Old Furniture Jacobean and Other Styles in 1902
There was a time—before the existance of the present rage for Georgian work—when seventeenth century art was thoroughly in vogue. Even now Jacobean and Stuart oak is collected with zest, but the demand for work of the century after is much greater, and the prices for furniture of the earlier period stand at a reasonable level; this therefore is an opportunity, I think, for the collector to pick up pieces of oak on terms more favourable than would have been possible some years ago.
We are apt to regard oak as more essentially English in the style of its decoration than the later fashions; but we must not forget that Flemish and French influences—especially the former—were at work in the seventeenth as in the eighteenth century. To continental craftsmen we owe much of the best work we have and to their influence some of the finest touches in work produced by Englishmen.
Identifying Jacobean Furniture
In image 4, for instance, we in the strap work, which is the chief finger-post in pointing out this style. In image 2 we see illustrated the French influence, the detail coming distinctly from that source. This sideboard, or cabinet, is a very rich example, valuable for the work it displays. There is something particularly fascinating in the collation of history as written in books and history as displayed by furniture. Of course, we have carved dates and royal chiffres pointing plainly to their origin; but more subtle are the clearly, shown evidences of an event like the Field of the Cloth of Gold in the artistic history of our country. Whether English ideas affected the French work of that period I am not able to state, but certainly the French exercised much influence over our workmen as a result of that great parley.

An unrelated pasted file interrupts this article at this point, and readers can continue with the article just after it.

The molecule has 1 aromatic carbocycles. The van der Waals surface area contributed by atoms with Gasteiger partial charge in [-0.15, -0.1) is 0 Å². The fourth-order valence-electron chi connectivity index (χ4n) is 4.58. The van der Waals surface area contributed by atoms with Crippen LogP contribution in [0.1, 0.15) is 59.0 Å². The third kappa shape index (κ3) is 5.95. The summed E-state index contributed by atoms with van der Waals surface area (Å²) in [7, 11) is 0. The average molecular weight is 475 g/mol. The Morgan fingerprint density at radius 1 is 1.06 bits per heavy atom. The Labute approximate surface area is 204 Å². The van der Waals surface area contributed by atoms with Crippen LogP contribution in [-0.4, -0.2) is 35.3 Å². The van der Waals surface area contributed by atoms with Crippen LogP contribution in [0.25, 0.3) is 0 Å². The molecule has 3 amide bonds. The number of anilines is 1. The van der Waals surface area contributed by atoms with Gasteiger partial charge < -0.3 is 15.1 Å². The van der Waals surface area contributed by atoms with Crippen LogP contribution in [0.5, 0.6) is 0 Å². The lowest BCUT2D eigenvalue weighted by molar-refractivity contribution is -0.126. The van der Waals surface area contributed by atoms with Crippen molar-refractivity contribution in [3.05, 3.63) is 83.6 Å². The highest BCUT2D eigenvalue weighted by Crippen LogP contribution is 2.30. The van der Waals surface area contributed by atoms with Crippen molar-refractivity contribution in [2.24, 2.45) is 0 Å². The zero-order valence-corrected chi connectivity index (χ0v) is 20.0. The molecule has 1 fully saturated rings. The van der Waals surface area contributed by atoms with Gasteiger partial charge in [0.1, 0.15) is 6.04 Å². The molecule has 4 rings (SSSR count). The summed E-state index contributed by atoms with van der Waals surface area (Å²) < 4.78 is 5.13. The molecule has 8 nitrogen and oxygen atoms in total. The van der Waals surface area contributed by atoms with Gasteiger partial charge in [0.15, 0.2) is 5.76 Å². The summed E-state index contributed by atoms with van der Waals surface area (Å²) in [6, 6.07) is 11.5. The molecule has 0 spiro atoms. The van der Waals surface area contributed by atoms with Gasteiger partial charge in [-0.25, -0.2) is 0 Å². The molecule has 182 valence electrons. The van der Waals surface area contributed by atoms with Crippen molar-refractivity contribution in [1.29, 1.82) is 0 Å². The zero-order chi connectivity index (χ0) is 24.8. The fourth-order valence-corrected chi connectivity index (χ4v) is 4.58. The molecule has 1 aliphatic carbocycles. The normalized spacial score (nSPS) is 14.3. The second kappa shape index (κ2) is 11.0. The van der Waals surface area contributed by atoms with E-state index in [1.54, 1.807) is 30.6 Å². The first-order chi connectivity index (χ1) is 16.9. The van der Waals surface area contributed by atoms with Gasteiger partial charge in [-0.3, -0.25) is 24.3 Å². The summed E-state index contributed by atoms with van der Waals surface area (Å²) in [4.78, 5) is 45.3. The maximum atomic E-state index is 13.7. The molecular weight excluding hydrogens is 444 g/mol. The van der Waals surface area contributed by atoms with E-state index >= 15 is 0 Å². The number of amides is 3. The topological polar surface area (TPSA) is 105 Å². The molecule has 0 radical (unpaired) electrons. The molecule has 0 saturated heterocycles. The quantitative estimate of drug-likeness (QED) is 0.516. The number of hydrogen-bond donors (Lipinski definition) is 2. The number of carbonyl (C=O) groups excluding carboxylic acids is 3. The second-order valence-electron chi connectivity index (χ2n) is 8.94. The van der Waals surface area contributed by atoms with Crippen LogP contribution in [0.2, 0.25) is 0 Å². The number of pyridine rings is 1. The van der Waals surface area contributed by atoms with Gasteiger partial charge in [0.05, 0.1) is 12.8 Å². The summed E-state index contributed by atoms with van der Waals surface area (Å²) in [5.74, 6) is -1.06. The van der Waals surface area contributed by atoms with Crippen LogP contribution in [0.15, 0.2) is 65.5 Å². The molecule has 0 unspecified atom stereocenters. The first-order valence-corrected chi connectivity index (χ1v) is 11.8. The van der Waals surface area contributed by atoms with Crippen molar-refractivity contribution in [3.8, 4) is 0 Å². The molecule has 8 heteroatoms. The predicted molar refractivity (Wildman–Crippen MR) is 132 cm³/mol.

Image 3 an example from the early part of the eighteenth century. The geometrical ornament of the earlier period still subsists, but the cabriole feet show the advent of a newer fashion. In image 1 we have the most recent of all the pieces. It is interesting as displaying the severe taste which characterised some of the Georgian work, and is shown by many of the beautiful bookcase doors then in fashion.
The well-known designers of that period produced hundreds of patterns for these doors and, not infrequently, the wood tracery forms a valuable guide to the authorship of a piece whose origin may be doubtful.